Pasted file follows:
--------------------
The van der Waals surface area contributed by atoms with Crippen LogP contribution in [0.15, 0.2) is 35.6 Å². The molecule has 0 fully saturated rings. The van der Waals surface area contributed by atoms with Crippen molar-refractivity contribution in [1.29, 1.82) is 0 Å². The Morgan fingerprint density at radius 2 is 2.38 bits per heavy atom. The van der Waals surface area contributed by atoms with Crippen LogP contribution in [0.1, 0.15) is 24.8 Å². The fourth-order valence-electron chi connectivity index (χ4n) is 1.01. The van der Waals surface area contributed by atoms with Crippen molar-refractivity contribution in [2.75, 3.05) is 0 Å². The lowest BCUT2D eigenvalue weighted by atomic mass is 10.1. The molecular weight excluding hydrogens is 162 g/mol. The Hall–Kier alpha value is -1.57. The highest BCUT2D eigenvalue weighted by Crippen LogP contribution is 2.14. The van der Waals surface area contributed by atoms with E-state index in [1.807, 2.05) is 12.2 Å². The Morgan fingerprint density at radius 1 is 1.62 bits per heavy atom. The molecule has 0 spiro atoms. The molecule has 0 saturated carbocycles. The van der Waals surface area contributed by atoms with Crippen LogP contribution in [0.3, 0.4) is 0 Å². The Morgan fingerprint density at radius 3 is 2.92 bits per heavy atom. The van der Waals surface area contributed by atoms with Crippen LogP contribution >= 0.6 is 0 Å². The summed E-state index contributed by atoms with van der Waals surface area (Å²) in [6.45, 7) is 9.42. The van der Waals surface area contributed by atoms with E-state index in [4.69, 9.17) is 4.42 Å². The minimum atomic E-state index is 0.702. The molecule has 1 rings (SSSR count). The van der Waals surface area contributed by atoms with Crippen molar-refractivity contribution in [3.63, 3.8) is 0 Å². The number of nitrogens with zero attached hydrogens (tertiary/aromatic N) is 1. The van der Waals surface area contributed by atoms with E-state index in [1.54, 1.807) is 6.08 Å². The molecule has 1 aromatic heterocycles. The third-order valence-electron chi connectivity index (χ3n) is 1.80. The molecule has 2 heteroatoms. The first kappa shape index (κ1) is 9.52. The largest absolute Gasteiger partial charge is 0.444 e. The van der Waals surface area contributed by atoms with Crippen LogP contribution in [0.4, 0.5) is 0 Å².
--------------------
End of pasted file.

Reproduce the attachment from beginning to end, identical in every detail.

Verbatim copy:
The van der Waals surface area contributed by atoms with Crippen LogP contribution in [0.15, 0.2) is 35.6 Å². The molecule has 0 fully saturated rings. The van der Waals surface area contributed by atoms with Crippen molar-refractivity contribution in [1.29, 1.82) is 0 Å². The Morgan fingerprint density at radius 2 is 2.38 bits per heavy atom. The van der Waals surface area contributed by atoms with Crippen LogP contribution in [0.1, 0.15) is 24.8 Å². The fourth-order valence-electron chi connectivity index (χ4n) is 1.01. The van der Waals surface area contributed by atoms with Crippen molar-refractivity contribution in [2.75, 3.05) is 0 Å². The lowest BCUT2D eigenvalue weighted by atomic mass is 10.1. The molecular weight excluding hydrogens is 162 g/mol. The Hall–Kier alpha value is -1.57. The highest BCUT2D eigenvalue weighted by Crippen LogP contribution is 2.14. The van der Waals surface area contributed by atoms with E-state index in [1.807, 2.05) is 12.2 Å². The Morgan fingerprint density at radius 1 is 1.62 bits per heavy atom. The molecule has 0 spiro atoms. The molecule has 0 saturated carbocycles. The van der Waals surface area contributed by atoms with Crippen LogP contribution in [0.3, 0.4) is 0 Å². The Morgan fingerprint density at radius 3 is 2.92 bits per heavy atom. The van der Waals surface area contributed by atoms with Crippen LogP contribution >= 0.6 is 0 Å². The summed E-state index contributed by atoms with van der Waals surface area (Å²) in [6.45, 7) is 9.42. The van der Waals surface area contributed by atoms with E-state index in [4.69, 9.17) is 4.42 Å². The minimum atomic E-state index is 0.702. The molecule has 1 rings (SSSR count). The van der Waals surface area contributed by atoms with Crippen molar-refractivity contribution in [3.63, 3.8) is 0 Å². The number of nitrogens with zero attached hydrogens (tertiary/aromatic N) is 1. The van der Waals surface area contributed by atoms with E-state index in [1.54, 1.807) is 6.08 Å². The molecule has 1 aromatic heterocycles. The third-order valence-electron chi connectivity index (χ3n) is 1.80. The molecule has 2 heteroatoms. The first kappa shape index (κ1) is 9.52. The largest absolute Gasteiger partial charge is 0.444 e. The van der Waals surface area contributed by atoms with Crippen LogP contribution in [0.4, 0.5) is 0 Å².